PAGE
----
The Simple Secret to Winning Any Argument, According to a Harvard Psychologist
The secret to winning an argument? For starters, don't think of it as a zero-sum game.
Or so says renowned social psychologist and Harvard Business School professor Amy Cuddy. Instead, think of it as an opportunity to learn more about the person you're fighting with and you'll come out on top — or maybe even both parties will win.
Cuddy, who became a household name after her 2012 TED Talk on how our body language shapes our psychology went viral, spoke at the 92Y in New York City on Jan. 22, during which she tackled the issue of conflict.
The social psychologist was in conversation with Susan Cain, author of bestseller Quiet: The Power of Introverts in a World That Can't Stop Talking when she fielded an audience question on how to successfully navigate an argument.
"So, I guess I would say when you walk into those situations that have a lot of conflict in them, maybe the first thing to do is to be present enough to allow the other person to speak first, to ask them how they're feeling — can they explain, from their perspective, what's going on? — to give them the floor first," Cuddy said. "You're not giving power away, you're actually allowing them to feel seen and understood."
Cain pushed her. "What about that moment when they're saying something you actually find to be incredibly objectionable and incorrect?" the moderator asked.
"I think you have to bite your tongue. I do, I think you have to wait," Cuddy responded.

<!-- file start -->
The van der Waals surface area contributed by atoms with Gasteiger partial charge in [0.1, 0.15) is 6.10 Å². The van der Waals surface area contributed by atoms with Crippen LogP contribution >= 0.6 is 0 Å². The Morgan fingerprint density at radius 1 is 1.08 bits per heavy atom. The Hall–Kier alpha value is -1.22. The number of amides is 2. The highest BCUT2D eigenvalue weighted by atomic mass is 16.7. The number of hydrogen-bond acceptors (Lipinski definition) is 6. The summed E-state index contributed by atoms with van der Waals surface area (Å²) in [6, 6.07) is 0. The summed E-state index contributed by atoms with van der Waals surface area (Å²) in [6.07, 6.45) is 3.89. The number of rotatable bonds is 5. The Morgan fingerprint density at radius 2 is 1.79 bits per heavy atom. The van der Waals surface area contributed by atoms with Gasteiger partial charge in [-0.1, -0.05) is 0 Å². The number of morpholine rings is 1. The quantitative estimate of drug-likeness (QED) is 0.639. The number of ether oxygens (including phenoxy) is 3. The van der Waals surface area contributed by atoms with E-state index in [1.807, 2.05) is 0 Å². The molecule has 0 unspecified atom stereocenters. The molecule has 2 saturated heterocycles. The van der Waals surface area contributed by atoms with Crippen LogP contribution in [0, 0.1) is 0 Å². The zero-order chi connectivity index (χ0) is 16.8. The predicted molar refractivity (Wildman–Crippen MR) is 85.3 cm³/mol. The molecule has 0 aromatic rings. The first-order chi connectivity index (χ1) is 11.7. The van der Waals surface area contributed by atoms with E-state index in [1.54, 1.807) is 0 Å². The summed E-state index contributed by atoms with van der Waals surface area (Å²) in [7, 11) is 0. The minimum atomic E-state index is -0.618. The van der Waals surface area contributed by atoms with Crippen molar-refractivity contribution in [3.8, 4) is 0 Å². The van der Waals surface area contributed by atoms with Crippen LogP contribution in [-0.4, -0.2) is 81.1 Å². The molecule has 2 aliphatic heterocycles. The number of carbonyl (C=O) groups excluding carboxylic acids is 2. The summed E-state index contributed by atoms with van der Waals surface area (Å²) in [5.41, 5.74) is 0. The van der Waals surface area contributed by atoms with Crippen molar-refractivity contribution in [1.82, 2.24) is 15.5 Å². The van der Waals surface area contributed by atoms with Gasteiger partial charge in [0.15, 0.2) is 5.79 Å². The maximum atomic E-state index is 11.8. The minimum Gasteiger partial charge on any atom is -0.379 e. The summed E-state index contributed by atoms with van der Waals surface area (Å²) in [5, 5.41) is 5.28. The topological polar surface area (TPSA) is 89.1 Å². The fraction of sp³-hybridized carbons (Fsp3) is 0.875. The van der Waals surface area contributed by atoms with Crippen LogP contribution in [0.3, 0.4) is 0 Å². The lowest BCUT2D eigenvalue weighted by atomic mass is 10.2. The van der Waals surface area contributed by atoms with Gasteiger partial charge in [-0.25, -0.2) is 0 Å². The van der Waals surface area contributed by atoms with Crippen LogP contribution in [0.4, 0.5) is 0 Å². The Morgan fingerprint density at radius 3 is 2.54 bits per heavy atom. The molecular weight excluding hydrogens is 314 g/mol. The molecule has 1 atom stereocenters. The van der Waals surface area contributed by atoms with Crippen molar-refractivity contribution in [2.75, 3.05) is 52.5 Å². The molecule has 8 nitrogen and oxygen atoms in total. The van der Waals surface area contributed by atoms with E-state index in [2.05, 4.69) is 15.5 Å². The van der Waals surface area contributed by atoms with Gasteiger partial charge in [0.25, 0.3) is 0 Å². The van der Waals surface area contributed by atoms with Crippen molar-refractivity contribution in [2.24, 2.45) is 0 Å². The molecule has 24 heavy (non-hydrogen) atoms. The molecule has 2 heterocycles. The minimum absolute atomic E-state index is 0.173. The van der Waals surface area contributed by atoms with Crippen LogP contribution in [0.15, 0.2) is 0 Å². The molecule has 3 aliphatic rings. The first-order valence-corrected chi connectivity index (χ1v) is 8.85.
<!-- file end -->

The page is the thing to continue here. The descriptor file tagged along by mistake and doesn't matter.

"And let them finish?" asked Cain, to which Cuddy affirmed:
Yes, because first of all, when you respond in that moment of anger, you're not going to respond well. And if you let them get through it, you're going to get a little bit more information about what that really is about. And maybe then you do pause and say, 'I need to step away from this for a minute,' but I am not good at this. This is really a challenge for me.
Cuddy explained dealing with conflict remains one of her greatest challenges and she, too, has fallen victim to the reflexive or defensive desire to dominate a situation by dominating the discourse. This is something she discusses in her book, Presence: Bringing Your Boldest Self to Your Biggest Challenges. But, Cuddy argues, there is perhaps more power to be found in relinquishing that need to dominate than in trying to stranglehold it.
It's also likely to foster more understanding.
"I think letting the other person speak first helps enormously because that helps build trust and rapport by doing that and you gain information and you're not responding too quickly."
Watch Cuddy speak here: